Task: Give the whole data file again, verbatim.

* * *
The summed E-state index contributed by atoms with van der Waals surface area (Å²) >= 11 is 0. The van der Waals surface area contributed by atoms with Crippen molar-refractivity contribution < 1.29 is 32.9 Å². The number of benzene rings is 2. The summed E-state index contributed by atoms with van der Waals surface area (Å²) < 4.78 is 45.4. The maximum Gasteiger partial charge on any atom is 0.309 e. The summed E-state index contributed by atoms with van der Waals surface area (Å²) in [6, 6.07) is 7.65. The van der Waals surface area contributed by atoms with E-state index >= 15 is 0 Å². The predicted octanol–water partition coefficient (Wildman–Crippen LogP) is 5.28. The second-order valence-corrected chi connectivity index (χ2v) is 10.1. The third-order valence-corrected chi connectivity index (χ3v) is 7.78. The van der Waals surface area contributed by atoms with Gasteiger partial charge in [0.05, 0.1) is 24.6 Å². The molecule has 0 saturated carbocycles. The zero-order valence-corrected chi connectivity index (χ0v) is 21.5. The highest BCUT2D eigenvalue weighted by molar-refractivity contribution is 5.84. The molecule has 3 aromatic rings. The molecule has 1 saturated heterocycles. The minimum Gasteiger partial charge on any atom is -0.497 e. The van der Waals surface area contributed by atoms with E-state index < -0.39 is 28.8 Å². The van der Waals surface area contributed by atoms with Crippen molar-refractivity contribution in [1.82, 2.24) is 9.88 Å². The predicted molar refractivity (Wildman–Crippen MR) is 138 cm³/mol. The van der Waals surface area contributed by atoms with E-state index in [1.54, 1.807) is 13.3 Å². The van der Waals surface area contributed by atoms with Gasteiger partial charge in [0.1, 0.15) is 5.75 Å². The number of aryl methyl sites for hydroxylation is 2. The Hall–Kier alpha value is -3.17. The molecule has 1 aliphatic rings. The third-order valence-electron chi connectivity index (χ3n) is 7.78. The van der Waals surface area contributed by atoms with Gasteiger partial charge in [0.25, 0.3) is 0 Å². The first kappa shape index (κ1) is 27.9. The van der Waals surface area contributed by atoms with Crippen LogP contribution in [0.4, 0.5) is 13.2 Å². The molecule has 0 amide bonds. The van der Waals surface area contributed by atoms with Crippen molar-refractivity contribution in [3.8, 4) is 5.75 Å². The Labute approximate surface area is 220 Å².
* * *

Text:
The summed E-state index contributed by atoms with van der Waals surface area (Å²) >= 11 is 0. The van der Waals surface area contributed by atoms with Crippen molar-refractivity contribution < 1.29 is 32.9 Å². The number of benzene rings is 2. The summed E-state index contributed by atoms with van der Waals surface area (Å²) < 4.78 is 45.4. The maximum Gasteiger partial charge on any atom is 0.309 e. The summed E-state index contributed by atoms with van der Waals surface area (Å²) in [6, 6.07) is 7.65. The van der Waals surface area contributed by atoms with E-state index >= 15 is 0 Å². The predicted octanol–water partition coefficient (Wildman–Crippen LogP) is 5.28. The second-order valence-corrected chi connectivity index (χ2v) is 10.1. The third-order valence-corrected chi connectivity index (χ3v) is 7.78. The van der Waals surface area contributed by atoms with Gasteiger partial charge in [0.05, 0.1) is 24.6 Å². The molecule has 0 saturated carbocycles. The zero-order valence-corrected chi connectivity index (χ0v) is 21.5. The highest BCUT2D eigenvalue weighted by molar-refractivity contribution is 5.84. The molecule has 3 aromatic rings. The molecule has 1 saturated heterocycles. The minimum Gasteiger partial charge on any atom is -0.497 e. The van der Waals surface area contributed by atoms with E-state index < -0.39 is 28.8 Å². The van der Waals surface area contributed by atoms with Crippen molar-refractivity contribution in [1.82, 2.24) is 9.88 Å². The predicted molar refractivity (Wildman–Crippen MR) is 138 cm³/mol. The van der Waals surface area contributed by atoms with E-state index in [1.54, 1.807) is 13.3 Å². The van der Waals surface area contributed by atoms with Gasteiger partial charge in [0.1, 0.15) is 5.75 Å². The number of aryl methyl sites for hydroxylation is 2. The Hall–Kier alpha value is -3.17. The molecule has 1 aliphatic rings. The third-order valence-electron chi connectivity index (χ3n) is 7.78. The van der Waals surface area contributed by atoms with Gasteiger partial charge in [0.25, 0.3) is 0 Å². The first kappa shape index (κ1) is 27.9. The van der Waals surface area contributed by atoms with Crippen LogP contribution in [0.4, 0.5) is 13.2 Å². The molecule has 0 amide bonds. The van der Waals surface area contributed by atoms with Crippen molar-refractivity contribution in [3.8, 4) is 5.75 Å². The Labute approximate surface area is 220 Å².